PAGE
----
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Major Risk Factors Involved in Occurrence of Ovarian Cancer

Austin Thomas*

Department of Oncology, University of Melbourne, Melbourne, Australia

*Corresponding Author:
Austin Thomas
Department of Oncology, University of Melbourne, Melbourne, Australia E-mail:

Received: 01-Mar-2023, Manuscript No. MCO-23-93888; Editor assigned: 03-Mar-2023, PreQC No. MCO-23-93888(PQ); Reviewed: 17-Mar-2023, QC No. MCO-23-93888; Revised: 24-Mar-2023, Manuscript No. MCO-23-93888(R); Published: 31-Mar-2023, DOI: 10.4172/medclinoncol.7.1.010

Citation: Thomas A. Major Risk Factors Involved in Occurrence of Ovarian Cancer. Med Clin Oncol. 2023;7:010

Copyright: © 2023 Thomas A. This is an open-access article distributed under the terms of the Creative Commons Attribution License, which permits unrestricted use, distribution, and reproduction in any medium, provided the original author and source are credited.

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About the Study

Ovarian cancer rarely develops before the age of 40, with a median age of 63 years at diagnosis. With an incidence of 57 per 100,000 in the 70 to 74-year-old age group, the age-specific incidence peaks in the ninth decade as it rises with age. For the past three decades, incidence rates and the number of cancer-related deaths have remained largely steady. With a 5-year OS of 93%, the survival is noticeably improved for the 30% of patients with localised illness.

Yet, with an anticipated 5-year OS of 20% to 30%, roughly 70% of women receive a diagnosis after the cancer has spread. Women who were diagnosed before the age of 65 had a higher 5-year OS (65.8%) than women who were diagnosed after the age of 65 (32.9%). It is yet unknown what molecular processes are involved in the carcinogenesis of ovarian cancer. Nonetheless, epidemiologic studies have found environmental, hormonal, and genetic risk factors.

Environmental risk factors

Ovarian cancer risk has been linked to factors like race and country of residence. It is mostly seen in women in northern Europe and North America. Hispanic, Asian, and American Indian women's reported incidence rates are the lowest. Several dietary factors have been examined in relation to the risk of ovarian cancer, such as a diet heavy in meat and calories, antioxidant intake (such as vitamins A, C, and E), and consumption of lactose or coffee, but none have consistently been demonstrated to significantly change the risk [1,2].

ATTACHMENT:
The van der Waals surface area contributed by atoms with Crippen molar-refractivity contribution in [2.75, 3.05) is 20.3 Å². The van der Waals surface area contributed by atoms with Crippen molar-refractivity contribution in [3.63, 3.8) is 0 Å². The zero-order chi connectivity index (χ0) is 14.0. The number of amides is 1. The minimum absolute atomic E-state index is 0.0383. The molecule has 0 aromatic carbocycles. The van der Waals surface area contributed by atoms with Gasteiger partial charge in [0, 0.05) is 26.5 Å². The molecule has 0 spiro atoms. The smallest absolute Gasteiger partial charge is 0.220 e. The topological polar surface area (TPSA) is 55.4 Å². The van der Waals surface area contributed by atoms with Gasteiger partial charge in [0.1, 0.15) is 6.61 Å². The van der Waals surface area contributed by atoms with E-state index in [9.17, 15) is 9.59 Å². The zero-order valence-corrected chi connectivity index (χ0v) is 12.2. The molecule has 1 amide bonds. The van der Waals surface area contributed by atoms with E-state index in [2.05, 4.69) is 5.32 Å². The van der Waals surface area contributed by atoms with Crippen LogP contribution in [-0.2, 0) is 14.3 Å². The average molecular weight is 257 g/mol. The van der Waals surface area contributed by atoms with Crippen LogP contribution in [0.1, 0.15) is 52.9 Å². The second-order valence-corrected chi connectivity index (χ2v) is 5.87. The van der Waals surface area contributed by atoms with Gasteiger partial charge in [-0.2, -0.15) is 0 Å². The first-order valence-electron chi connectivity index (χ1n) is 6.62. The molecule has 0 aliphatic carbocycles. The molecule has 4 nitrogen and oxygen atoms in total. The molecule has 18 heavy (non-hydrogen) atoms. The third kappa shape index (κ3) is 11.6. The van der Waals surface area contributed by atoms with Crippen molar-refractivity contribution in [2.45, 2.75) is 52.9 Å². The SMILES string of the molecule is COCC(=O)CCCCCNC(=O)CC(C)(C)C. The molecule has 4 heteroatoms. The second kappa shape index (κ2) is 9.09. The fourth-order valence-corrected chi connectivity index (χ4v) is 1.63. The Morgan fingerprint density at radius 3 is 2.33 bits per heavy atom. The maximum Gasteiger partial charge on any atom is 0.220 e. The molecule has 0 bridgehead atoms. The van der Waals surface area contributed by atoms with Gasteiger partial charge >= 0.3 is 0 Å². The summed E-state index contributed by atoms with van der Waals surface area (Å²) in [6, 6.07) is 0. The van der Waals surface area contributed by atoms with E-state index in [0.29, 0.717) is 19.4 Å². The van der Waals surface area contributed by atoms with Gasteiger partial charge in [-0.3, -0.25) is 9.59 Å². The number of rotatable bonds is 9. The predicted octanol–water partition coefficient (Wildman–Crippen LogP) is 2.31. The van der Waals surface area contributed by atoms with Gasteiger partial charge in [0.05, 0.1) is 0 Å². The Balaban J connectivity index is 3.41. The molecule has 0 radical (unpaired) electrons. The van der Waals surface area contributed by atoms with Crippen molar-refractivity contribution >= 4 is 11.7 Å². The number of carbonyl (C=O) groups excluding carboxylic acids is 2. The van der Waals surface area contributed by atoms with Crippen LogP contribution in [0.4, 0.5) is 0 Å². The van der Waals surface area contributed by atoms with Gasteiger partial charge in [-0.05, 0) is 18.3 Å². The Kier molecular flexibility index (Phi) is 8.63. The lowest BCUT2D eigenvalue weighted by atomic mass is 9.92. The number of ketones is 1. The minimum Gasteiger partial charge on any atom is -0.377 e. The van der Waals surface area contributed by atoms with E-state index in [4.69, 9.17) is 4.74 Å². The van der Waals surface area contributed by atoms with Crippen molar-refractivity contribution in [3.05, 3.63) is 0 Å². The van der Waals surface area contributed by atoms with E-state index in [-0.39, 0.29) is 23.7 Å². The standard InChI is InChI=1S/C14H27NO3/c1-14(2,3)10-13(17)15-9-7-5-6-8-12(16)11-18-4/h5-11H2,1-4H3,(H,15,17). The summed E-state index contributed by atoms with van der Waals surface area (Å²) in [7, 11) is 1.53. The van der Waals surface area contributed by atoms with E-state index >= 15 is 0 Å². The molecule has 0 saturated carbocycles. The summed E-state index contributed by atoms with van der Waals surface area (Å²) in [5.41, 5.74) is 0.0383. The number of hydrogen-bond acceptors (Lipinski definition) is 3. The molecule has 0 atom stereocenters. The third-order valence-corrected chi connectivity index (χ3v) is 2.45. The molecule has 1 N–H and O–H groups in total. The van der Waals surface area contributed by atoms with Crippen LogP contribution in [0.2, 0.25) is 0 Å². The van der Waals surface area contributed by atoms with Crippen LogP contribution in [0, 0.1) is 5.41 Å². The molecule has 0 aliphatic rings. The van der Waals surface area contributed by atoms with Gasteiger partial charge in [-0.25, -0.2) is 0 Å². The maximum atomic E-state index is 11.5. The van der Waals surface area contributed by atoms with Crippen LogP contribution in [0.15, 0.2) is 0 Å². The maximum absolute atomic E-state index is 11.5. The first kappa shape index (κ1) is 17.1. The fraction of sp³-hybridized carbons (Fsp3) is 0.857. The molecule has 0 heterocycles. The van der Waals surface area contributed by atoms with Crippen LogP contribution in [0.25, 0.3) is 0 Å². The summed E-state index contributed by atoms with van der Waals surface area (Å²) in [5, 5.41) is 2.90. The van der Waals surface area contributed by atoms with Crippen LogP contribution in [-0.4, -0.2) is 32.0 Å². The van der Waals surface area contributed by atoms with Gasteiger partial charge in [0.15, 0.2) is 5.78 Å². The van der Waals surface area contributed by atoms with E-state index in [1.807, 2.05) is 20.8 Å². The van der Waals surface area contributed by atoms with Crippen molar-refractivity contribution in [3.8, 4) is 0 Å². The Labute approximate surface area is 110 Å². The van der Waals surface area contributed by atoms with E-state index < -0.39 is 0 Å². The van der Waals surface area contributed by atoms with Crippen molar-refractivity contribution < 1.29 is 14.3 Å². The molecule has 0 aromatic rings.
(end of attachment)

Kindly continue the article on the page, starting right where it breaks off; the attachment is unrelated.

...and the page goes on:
Hormonal factors

Many epidemiologic studies have demonstrated that hormonal factors, such as increasing parity, age at first birth before age 25, history of breastfeeding, usage of oral contraceptives, and tubal ligation, reduce the chance of developing ovarian cancer by 25% to 60%. The Million Women Study and a more recent Danish cohort study both identified hormone replacement treatment as a risk factor for ovarian cancer. Both studies showed that current hormone replacement treatment users had a 1.5-2 fold higher chance of getting ovarian cancer.

The "incessant ovulation" theory, which holds that each ovulatory cycle damages the ovarian epithelium and that the process of aberrant repair subsequently acts as the first step in carcinogenesis, is supported by the protective benefits of parity, multiple births, oral contraceptive use, and breastfeeding. Hence, a woman's lifetime chance of having ovarian cancer increases with the number of ovulatory cycles she has. According to a second theory, excessive gonadotropin secretion increases the risk. The elevated gonadotropin concentration causes estrogenic stimulation, which traps epithelial cells in inclusion cysts and promotes cell proliferation and malignant transformation. Pregnancy and oral contraceptive use both reduce gonadotropin levels in addition to halting ovulation; therefore both conventional risk-reducers are consistent with both theories. So, it would be expected that women receiving ovarian stimulation therapy for infertility would have a higher chance of developing ovarian cancer. Although extended usage of the ovulation stimulator, clomiphene citrate, in a group of women receiving treatment for infertility was associated with an elevated incidence of mainly borderline tumours, the data have not proven reliable. A significant Danish population-based cohort research as well as a retrospective cohort analysis of over 10,000 American women who took a variety of infertility drugs did not find any evidence to indicate a link between infertility drugs and ovarian cancer [3,4].

Genetic factors

Only 15% of all ovarian cancers are linked to known genetic abnormalities; this includes 2% of hereditary nonpolyposis colon cancer syndrome cases and 13% of cases of the hereditary breast and ovarian cancer syndrome. Colon, endometrial, and ovarian cancer are three cancers that are more likely to strike women with Hereditary Nonpolyposis Colon Cancer (HNPCC) syndrome. Women with HNPCC have a 15% to 25% lifetime risk of getting ovarian cancer. Several ethnic groups have different rates of BRCA mutations. Certain ethnic groups have founder mutations that have been identified; for instance, up to 40% of all women of Ashkenazi Jewish heritage with ovarian cancer carry one of three founder variants [5].

Women who are Polish and French-Canadian have been discovered to have more founder mutations. A BRCA1 mutation increases a woman's lifetime risk of getting ovarian cancer by 30% to 40%. Depending on where in the genes the mutation occurred, women with a BRCA2 mutation have a 15% to 25% lifetime risk of having ovarian cancer; a larger risk is associated with a mutation in the region of the genes that code for the ovarian cancer cluster. A BRCA1 or BRCA2 mutation in a woman increases her risk of developing fallopian tube cancer. For people with BRCA1 and BRCA2 mutations, the lifetime chance of developing breast cancer ranges from 50% to 85%.